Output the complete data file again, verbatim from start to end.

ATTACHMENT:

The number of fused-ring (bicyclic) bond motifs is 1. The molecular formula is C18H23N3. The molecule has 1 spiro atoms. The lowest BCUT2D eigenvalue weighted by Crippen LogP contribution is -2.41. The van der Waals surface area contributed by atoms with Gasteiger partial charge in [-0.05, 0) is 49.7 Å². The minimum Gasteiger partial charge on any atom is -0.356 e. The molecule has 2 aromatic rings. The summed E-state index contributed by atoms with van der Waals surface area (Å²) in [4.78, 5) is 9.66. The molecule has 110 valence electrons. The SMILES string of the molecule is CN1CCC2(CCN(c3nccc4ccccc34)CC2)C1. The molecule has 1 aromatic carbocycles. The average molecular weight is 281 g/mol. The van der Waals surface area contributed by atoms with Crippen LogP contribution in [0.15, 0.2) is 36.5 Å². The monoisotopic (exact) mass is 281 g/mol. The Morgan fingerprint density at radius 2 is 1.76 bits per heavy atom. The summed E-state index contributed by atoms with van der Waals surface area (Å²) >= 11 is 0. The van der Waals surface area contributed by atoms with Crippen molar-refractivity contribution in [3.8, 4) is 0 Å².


The number of fused-ring (bicyclic) bond motifs is 1. The molecular formula is C18H23N3. The molecule has 1 spiro atoms. The lowest BCUT2D eigenvalue weighted by Crippen LogP contribution is -2.41. The van der Waals surface area contributed by atoms with Gasteiger partial charge in [-0.05, 0) is 49.7 Å². The minimum Gasteiger partial charge on any atom is -0.356 e. The molecule has 2 aromatic rings. The summed E-state index contributed by atoms with van der Waals surface area (Å²) in [4.78, 5) is 9.66. The molecule has 110 valence electrons. The SMILES string of the molecule is CN1CCC2(CCN(c3nccc4ccccc34)CC2)C1. The molecule has 1 aromatic carbocycles. The average molecular weight is 281 g/mol. The van der Waals surface area contributed by atoms with Crippen LogP contribution in [0.15, 0.2) is 36.5 Å². The monoisotopic (exact) mass is 281 g/mol. The Morgan fingerprint density at radius 2 is 1.76 bits per heavy atom. The summed E-state index contributed by atoms with van der Waals surface area (Å²) >= 11 is 0. The van der Waals surface area contributed by atoms with Crippen molar-refractivity contribution in [3.8, 4) is 0 Å².